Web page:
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Myths and the Need for Ecological Conversion

We find ourselves entangled in a fairy tale, woven from deep-seated myths that serve as the underpinning of our political and economic institutions. Unfortunately, these enchanting narratives obstruct the church from authentically engaging with the world as it truly is, leaving us ill-prepared for the existing and unfolding catastrophe.

Navigating a world 1.2 degrees above preindustrial temperatures, we confront the consequences of ecological overshoot where the seas and soil are deteriorating, and extreme weather events are on the rise. We are currently on a trajectory for 2.7 degrees by the end of the century, a world marked by mass migration, widespread deprivation, and societal collapse.

What are these myths that keep us from reality?

Myth of Progress: - Progress is often viewed as an unyielding march toward improvement, but this myth ignores the negative consequences and unintended outcomes of certain advancements. The assumption that technological and societal advancements always equate to progress can blind us to the potential harm or ethical concerns associated with these developments. Things are not getting better, all possible futures, except the return of Jesus and the arrival of the new creation, are catastrophic and laden with suffering.

Myth of Exceptionalism: Exceptionalism may fuel the belief that progress is inevitable for a particular group, hindering critical evaluation and adaptation to changing circumstances. Exceptionalism perpetuates the idea that a particular group, nation, or culture is inherently superior, fostering a distorted view of history and an unwarranted belief that our modern society is impervious to collapse.This myth often forgets that, at our core, we are mammals bound by the same ecological and biological constraints as other species, emphasizing the interconnectedness of all life and challenging the notion that we can escape the confines of our shared planetary reality.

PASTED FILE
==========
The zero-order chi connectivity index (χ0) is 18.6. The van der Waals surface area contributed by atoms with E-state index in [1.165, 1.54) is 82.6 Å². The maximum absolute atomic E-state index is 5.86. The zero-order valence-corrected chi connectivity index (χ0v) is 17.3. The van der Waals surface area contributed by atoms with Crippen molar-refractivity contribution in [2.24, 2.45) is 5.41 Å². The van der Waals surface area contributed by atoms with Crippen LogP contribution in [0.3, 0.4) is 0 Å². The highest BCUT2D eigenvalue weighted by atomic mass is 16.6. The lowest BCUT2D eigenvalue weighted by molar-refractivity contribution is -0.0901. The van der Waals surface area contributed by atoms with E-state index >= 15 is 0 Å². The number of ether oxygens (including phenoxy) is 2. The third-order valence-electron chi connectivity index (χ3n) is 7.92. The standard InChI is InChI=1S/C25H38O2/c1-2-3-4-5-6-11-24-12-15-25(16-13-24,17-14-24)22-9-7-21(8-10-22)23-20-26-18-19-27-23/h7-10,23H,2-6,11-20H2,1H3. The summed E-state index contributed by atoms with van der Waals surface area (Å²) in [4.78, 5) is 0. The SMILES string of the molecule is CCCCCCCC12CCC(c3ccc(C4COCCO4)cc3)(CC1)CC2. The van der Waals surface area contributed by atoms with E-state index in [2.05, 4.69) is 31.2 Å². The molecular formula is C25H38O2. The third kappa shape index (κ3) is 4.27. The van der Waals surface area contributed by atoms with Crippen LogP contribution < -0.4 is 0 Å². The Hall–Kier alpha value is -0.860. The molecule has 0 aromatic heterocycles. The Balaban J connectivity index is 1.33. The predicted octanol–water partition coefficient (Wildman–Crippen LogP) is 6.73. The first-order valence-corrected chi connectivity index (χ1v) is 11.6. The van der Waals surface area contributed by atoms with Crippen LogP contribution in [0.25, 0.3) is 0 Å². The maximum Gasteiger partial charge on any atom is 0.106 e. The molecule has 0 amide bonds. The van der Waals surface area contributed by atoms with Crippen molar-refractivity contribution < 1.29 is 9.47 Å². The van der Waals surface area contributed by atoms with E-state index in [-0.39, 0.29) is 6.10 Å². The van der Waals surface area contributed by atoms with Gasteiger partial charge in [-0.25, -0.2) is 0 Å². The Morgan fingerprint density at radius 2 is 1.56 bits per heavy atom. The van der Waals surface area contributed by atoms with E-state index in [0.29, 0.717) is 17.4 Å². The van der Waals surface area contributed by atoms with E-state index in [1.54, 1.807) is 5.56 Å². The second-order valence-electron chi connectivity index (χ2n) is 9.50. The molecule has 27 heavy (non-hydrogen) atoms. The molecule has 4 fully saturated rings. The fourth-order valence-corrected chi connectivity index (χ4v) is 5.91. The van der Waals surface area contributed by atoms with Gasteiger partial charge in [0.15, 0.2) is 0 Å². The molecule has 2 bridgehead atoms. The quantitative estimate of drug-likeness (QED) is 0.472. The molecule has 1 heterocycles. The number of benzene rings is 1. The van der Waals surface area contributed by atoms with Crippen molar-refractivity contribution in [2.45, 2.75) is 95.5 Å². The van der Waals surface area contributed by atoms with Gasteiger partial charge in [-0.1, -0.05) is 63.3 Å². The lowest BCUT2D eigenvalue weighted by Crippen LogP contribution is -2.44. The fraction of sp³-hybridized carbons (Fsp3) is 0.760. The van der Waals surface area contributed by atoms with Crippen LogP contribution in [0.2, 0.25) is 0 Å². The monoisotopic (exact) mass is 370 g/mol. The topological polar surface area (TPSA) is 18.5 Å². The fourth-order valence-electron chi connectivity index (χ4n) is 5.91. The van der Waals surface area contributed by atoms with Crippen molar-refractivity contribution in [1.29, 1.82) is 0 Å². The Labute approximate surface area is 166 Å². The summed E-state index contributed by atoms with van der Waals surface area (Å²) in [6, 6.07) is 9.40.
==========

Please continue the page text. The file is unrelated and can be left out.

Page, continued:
Myth of Endless Growth: - The belief in endless economic growth as a measure of success is unsustainable and fails to account for the finite resources of our planet. Ignoring environmental constraints and pursuing perpetual growth can lead to ecological devastation, resource depletion, and social inequality. Exceptionalism might contribute to the notion that endless growth is exclusive to a particular group, neglecting the interconnected nature of global challenges.

Myth of Technological Salvation: - Relying solely on technological solutions to complex societal and environmental challenges can create a false sense of security. This myth overlooks the need for systemic changes, ethical considerations, and community engagement, potentially exacerbating existing problems. Exceptionalism may manifest in the belief that technological prowess alone can rescue a particular group from challenges, disregarding the collaborative and shared responsibility required for effective solutions. We currently do not have the technology available at scale to reduce global temepratures, and to exclusively rely on it for salvation is the way of folly.

In light of these myths, it is indispensable for the church to engage in what Pope Francis calls an ecological conversion — a profound shift in perspective and action. This conversion entails unraveling these myths, confronting unsettling truths, and navigating the path forward with wisdom and responsibility. It calls for a holistic understanding of our interconnectedness with the Earth and a commitment to addressing the ecological crisis with humility, acknowledging our shared responsibility for the well-being of the planet and all its inhabitants. In doing so, the church can play a vital role in fostering a sustainable and just future.



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